ELPAC regulations require LEAs to administer the Alternate Initial ELPAC to all eligible students in kindergarten through twelve, ages three through twenty-one, whose primary language is a language other than English, to determine whether they are ELs, within 30 calendar days after they are first enrolled in a California public school or 60 calendar days prior to instruction, but not before July 1. If a student does not have an IEP in place by 30 days, the student will be administered the Initial ELPAC with appropriate Universal Tools and Designated Supports. If the student is then classified as EL, and later determined eligible for an Alternate Assessment, and it is listed in the student’s IEP, the student may be administered the Alternate Summative ELPAC.
LEAs are required to administer the Summative ELPAC annually to students identified as ELs until they are reclassified English language proficient (RFEP). The Alternate Summative ELPAC is administered to students in kindergarten through grade twelve, ages three through twenty-one, who have been identified as ELs.
CAAs for ELA and mathematics. These assessments are delivered via computer, with allowances for flexibility in administration (e.g., a student may respond to administrator-presented item stimuli rather than to the item stimuli on the computer). A trained test examiner familiar with the student (e.g., the student’s teacher) facilitates the administration in a one-on-one setting, presenting items via computer, paper, or manipulatives, as appropriate for the student. Items are administered to the student over the course of one or more testing sessions, as needed for the student to complete a content-area assessment. The CAAs for ELA and mathematics use a staged approach, meaning that each student receives items that have been determined to be at an appropriate level of challenge. Embedded-routing tests help determine the items a student encounters.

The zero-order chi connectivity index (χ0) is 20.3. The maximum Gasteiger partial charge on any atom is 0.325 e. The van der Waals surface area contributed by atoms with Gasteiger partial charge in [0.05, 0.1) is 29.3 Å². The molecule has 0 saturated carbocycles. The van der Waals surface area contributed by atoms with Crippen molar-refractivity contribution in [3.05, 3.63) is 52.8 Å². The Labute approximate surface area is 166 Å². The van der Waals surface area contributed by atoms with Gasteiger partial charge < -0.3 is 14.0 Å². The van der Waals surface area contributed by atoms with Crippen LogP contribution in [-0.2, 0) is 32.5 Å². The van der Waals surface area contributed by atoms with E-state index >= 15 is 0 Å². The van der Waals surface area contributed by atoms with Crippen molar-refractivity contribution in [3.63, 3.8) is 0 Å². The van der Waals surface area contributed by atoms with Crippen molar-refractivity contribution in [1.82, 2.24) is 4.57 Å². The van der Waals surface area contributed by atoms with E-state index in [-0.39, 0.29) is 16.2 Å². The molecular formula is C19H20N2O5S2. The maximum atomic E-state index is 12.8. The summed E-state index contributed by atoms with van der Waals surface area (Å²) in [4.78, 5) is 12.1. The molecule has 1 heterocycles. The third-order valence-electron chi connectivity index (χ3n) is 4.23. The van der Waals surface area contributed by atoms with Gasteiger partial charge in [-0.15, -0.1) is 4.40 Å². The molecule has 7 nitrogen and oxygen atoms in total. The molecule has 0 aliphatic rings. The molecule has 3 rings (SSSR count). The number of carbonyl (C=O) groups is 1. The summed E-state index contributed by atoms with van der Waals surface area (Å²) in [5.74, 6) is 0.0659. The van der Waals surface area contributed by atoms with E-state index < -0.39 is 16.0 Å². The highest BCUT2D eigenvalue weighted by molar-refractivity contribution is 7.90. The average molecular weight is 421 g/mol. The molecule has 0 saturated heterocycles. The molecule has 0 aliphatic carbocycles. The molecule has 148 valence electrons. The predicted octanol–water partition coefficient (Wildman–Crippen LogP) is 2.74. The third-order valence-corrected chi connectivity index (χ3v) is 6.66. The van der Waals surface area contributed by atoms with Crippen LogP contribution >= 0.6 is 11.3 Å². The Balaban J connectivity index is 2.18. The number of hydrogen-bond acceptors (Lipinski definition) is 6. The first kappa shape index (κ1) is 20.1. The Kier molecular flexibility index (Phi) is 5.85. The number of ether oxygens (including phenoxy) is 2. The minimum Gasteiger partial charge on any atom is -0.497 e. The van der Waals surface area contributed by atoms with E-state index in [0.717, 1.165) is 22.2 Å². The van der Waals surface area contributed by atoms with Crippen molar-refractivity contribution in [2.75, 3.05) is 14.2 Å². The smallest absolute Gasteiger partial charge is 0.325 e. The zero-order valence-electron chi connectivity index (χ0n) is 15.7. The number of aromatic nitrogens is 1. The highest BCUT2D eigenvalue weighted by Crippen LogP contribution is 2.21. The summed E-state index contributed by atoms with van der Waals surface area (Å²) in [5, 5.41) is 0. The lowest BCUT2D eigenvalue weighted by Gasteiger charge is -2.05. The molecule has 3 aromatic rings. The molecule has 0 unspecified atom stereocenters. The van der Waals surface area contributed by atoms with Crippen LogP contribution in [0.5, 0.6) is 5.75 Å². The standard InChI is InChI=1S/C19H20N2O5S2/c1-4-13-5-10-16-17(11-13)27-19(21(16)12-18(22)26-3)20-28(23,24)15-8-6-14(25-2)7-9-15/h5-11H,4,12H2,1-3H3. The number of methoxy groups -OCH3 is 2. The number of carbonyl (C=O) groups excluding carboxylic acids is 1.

CAA for Science. Test examiners administer the online CAA for Science to students in a one-on-one setting. In 2019–20, eligible students will be administered four performance tasks. Three performance tasks will be operational, and one performance task will be field tested for future use on the assessment. Each performance task will assess two Science Connectors and consists of ten items—five items per Science Connector. Each performance task will assess one of the three science domains (i.e., Life Sciences, Earth and Space Sciences, and Physical Sciences). The performance tasks can be administered soon after the student has received instruction in the content areas. All items on a performance task may be individualized on the basis of the student’s IEP. As with other standardized assessments, the CAA for Science should be administered to each student in a consistent manner, according to the directions provided, with variations only as specified in each student’s IEP. However, to maximize engagement for all students, the CAA for Science offers some additional options for individualization in specific orienting activities and test questions. Through individualization, test examiners can use materials that the student is most comfortable using to access the science concept. Individualization does not change the standard being assessed.